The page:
- Investors are still skittish, with 3 of their biggest priorities being defensive: protecting wealth from market volatility, finding reliable income sources and minimizing the impact of taxes on portfolios
- Many investors are afraid of getting burned like they did in 2008
More than five years after the 2008 financial crisis, financial advisors report that investors are still skittish, with three of their biggest priorities being "defensive" in nature: protecting wealth from market volatility, finding reliable income sources and minimizing the impact of taxes on portfolios, according to Eaton Vance's "Advisor Top-of-Mind Index". Capital appreciation ranked lower on the Index, signaling that many clients are less concerned about growing their portfolios.
Eaton Vance's new quarterly Advisor Top-of-Mind Index, based on a survey of financial advisors, is calculated using a mathematical formula that incorporates the overall importance of each client issue, combined with how fast the issue is increasing in importance. Volatility measured 114.9 on the index, with income concerns ranking close behind at 106.6 and reducing taxes scoring 92.8. Growing wealth through capital appreciation came in at only 85.5.
"Despite five years of strong equity returns and fairly low market volatility in 2013, many investors are afraid of getting burned like they did in 2008," said Bob Cunha, Managing Director, Marketing and Distribution Strategy for Eaton Vance. "On top of that, many are looking at the prospect of double-digit losses in their bond portfolios as interest rates rise, along with tax bills that have skyrocketed. They appear to be more focused on protection than growth."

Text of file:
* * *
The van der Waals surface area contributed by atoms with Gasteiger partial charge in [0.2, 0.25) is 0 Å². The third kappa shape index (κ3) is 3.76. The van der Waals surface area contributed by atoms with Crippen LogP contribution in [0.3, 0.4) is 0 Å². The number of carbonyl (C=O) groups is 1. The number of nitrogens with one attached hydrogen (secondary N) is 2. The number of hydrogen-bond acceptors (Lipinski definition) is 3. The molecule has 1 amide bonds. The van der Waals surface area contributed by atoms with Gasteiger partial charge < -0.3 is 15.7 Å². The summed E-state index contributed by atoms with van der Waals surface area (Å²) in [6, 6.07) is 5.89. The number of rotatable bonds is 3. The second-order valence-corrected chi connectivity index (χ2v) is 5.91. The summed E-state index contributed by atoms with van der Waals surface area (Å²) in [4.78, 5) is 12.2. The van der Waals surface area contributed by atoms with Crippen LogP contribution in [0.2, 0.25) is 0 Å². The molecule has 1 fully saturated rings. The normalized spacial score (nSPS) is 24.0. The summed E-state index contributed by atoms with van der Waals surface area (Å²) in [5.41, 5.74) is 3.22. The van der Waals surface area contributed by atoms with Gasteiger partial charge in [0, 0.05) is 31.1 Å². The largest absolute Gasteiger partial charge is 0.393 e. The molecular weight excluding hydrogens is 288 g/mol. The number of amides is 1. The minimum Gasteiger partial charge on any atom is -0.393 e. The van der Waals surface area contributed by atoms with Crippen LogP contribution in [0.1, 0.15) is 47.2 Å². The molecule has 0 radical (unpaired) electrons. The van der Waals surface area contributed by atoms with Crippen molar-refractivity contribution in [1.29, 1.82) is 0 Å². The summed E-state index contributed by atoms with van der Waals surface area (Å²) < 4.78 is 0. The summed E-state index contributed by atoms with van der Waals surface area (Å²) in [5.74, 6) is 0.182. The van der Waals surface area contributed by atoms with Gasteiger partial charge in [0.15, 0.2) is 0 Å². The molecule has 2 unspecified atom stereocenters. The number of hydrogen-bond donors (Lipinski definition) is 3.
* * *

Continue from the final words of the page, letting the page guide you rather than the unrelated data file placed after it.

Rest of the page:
Rich Bernstein, CEO and CIO of Richard Bernstein Advisors LLC, agrees but sees a silver lining. "The fact that many investors are still fearful is actually a good sign. It suggests to me that the bull market in U.S. equities has not run its course. It's when investors get complacent and overconfident that I start telling clients to expect a potential market reversal. That's clearly not the case today."
With a broad range of factors potentially impacting markets and triggering investor anxiety, the Advisor Top-of-Mind Index aims to articulate the most commonly raised concerns. It is part of an ongoing study developed to help identify the investment themes and concerns clients are raising with their advisors most often. The Advisor Top-of-Mind Index is similar to the U.S. Consumer Confidence Index (which is not affiliated with Eaton Vance) in that it calculates a weighted average of current perceptions and what advisors think about the trends. In future quarters, Eaton Vance will measure which of these factors increase or decrease on the Advisor Top-of-Mind Index to glean insights into what advisors perceive to be clients' biggest financial challenges, along with how market volatility shapes client and advisor perspectives.
"The Advisor Top-of-Mind Index acts like a thermometer for the financial advisor community," Cunha said. "We believe it will help us, and our industry as a whole, to develop the tools and resources advisors need so they will be equipped to address their clients' most pressing needs. As sentiment changes over time, the index will help us identify evolving client concerns so that we can help advisors prepare their clients for the future and effectively navigate a still-uncertain investment environment."
Eaton Vance Advisor Top-of-Mind Index Methodology
The Advisor Top-of-Mind Index is calculated based on the findings of a survey of 401 financial advisors from a diverse group of companies. Eaton Vance contracted with a third party to conduct the online survey from April 1-12, 2014. The Advisor Top-of-Mind Index uses a similar methodology as the U.S. Consumer Confidence Index (which has no affiliation with Eaton Vance) in that it calculates a weighted average of current perceptions (40% of the index) and what advisors think about the trends (60% of the index). The index then sets a baseline average of 100 for April 2014. Each component measured is set relative to the 100 baseline average and will be tracked quarterly to illustrate changes in advisor perceptions and changes in trends over time. Future surveys will sample different financial advisors and may produce different results.